Furthermore, there is not one single organisation that can truly claim to represent this therapy as a whole. Dobson & Dobson (2009) thinks it is no more appropriate to state that there is only one cognitive-behavioural approach than it is to say that there is one monolithic psychoanalytic therapy.

The World Congress of Behavioural and Cognitive Therapies, for example, incorporates experts from a variety of therapeutic disciplines under this general umbrella at its conventions. Likewise, the International Association for Cognitive Psychotherapy is an organisation which brings together members of cognitive and cognitive-behavioural therapy associations but does not seek to impose a single style of intervention that members must adhere to.

A third accusation targeted at this therapy is that it arbitrarily imposes ways of thinking, feeling and behaving on the client. This criticism implies that CBT forces people to interact in certain ways without any underlying principles supporting this stance.

In CBT theory, the emphasis is placed on the description and challenging of the links between thinking, feeling and acting. Ryle (2012) points out that when CBT is based on a skilful analysis of the individual and sensitively carries out its plan, this can clearly be an effective ingredient in therapy. However, when it is expressed through simple-minded analyses and condescending assertions of the patient’s faulty thinking, it can be experienced as critical or disrespectful to the individual needs of the person.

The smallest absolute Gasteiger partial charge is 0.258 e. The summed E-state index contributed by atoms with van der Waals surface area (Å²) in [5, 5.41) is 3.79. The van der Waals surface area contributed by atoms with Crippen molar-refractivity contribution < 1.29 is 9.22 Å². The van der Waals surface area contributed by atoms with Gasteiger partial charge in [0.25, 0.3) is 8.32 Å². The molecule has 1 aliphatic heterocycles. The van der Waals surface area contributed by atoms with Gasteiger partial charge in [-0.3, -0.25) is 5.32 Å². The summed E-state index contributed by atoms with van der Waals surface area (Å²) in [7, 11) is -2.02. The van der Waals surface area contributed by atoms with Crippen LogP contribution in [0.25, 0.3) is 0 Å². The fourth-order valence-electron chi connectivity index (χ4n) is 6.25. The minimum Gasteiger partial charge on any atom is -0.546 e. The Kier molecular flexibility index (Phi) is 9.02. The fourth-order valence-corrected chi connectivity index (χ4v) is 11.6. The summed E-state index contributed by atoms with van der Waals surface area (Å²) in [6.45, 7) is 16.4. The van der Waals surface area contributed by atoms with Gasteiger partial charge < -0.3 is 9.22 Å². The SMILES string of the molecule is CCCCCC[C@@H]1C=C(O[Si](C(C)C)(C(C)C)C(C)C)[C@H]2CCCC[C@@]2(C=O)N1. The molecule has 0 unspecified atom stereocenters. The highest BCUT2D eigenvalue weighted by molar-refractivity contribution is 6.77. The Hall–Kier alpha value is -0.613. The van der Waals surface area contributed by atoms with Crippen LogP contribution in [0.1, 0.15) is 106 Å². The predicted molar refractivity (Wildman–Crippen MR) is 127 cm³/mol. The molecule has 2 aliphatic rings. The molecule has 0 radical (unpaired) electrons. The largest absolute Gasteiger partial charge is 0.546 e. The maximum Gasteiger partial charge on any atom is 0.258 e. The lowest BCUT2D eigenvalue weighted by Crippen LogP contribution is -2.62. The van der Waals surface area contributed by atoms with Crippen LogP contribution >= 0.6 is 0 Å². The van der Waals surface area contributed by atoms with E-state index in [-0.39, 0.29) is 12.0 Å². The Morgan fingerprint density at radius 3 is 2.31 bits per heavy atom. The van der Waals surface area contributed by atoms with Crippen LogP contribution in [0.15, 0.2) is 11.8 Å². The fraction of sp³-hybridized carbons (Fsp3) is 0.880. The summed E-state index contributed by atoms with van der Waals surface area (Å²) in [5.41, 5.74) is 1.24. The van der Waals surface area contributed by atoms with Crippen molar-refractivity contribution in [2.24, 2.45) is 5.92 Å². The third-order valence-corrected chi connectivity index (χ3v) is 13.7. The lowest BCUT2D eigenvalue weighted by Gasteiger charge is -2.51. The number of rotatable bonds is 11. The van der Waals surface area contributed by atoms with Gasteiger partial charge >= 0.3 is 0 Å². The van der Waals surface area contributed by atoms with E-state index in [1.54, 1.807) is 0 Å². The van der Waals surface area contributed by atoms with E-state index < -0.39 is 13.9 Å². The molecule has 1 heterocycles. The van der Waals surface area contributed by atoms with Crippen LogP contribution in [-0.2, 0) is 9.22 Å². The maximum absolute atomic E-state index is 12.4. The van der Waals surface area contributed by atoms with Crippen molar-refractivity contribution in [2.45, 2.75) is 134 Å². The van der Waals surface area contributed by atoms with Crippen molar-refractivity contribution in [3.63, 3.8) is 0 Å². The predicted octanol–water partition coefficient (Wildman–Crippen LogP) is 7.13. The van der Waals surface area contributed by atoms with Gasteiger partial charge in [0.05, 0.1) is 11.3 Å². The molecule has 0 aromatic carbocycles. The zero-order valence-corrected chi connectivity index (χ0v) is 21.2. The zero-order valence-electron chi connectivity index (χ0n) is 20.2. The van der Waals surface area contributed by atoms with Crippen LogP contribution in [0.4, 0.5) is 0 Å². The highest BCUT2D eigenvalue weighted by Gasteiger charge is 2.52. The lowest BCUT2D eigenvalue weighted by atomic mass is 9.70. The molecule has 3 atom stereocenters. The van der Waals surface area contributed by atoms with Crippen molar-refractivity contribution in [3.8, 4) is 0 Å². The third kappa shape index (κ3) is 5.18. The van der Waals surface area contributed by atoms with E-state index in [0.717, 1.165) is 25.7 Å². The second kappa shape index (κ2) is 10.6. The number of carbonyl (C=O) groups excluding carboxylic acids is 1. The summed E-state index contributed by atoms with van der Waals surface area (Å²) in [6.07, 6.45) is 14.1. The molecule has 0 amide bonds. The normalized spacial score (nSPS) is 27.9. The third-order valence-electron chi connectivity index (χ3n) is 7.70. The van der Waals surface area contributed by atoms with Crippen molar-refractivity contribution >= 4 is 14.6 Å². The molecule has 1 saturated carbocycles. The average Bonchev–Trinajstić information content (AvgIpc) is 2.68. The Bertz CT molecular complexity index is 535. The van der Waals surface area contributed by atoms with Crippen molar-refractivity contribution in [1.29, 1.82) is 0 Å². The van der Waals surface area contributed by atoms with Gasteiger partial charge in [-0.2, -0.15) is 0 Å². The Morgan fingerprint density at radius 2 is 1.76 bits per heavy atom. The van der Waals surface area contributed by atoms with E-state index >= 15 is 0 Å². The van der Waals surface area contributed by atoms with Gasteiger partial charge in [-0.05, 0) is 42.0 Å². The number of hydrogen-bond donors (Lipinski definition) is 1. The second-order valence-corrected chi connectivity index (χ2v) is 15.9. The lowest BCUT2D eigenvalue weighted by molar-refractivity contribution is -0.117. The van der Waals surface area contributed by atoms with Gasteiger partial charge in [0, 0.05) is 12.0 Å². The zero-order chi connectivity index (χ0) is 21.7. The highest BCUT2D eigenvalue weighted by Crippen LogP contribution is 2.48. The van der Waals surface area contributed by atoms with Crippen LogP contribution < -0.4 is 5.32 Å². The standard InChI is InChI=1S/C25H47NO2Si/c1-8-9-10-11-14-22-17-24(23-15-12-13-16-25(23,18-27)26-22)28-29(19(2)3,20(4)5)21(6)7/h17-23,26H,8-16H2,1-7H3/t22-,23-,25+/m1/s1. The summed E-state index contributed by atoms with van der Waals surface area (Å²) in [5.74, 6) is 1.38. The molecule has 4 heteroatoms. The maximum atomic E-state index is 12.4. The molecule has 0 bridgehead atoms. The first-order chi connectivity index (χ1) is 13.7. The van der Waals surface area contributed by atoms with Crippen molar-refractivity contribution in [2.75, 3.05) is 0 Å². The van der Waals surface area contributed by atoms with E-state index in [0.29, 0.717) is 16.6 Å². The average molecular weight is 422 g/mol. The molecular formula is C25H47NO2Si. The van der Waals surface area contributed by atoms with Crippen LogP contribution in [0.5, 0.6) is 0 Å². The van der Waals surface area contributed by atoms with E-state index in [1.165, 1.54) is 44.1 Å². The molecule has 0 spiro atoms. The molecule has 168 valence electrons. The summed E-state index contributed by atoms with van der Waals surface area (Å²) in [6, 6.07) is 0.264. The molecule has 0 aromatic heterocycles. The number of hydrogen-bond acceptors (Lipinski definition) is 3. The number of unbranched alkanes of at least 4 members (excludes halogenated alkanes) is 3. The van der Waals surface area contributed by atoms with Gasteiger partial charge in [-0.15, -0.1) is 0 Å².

Ryle (2012) goes on to state that therapists’ positive responses to more effective behaviours may be beneficially reinforcing but in the case of persistent negative ones, especially when these undermine therapy, some practitioners have little theoretical understanding of what to do. In such cases, CBT therapists rely upon patient compliance with its technical procedures and the personal qualities of the practitioner to maintain the therapeutic work.

Nevertheless, it can be argued that there are consistent rules that guide practice, rather than imposing rules randomly. Dobson & Dobson (2009) believe that practitioners need to follow underlying theories for the therapy to be efficacious. When practitioners of other models use CBT strategies, they are not actually using this therapy to its full strength. For it to be the most beneficial, they must adopt the principles of CBT with their corresponding techniques.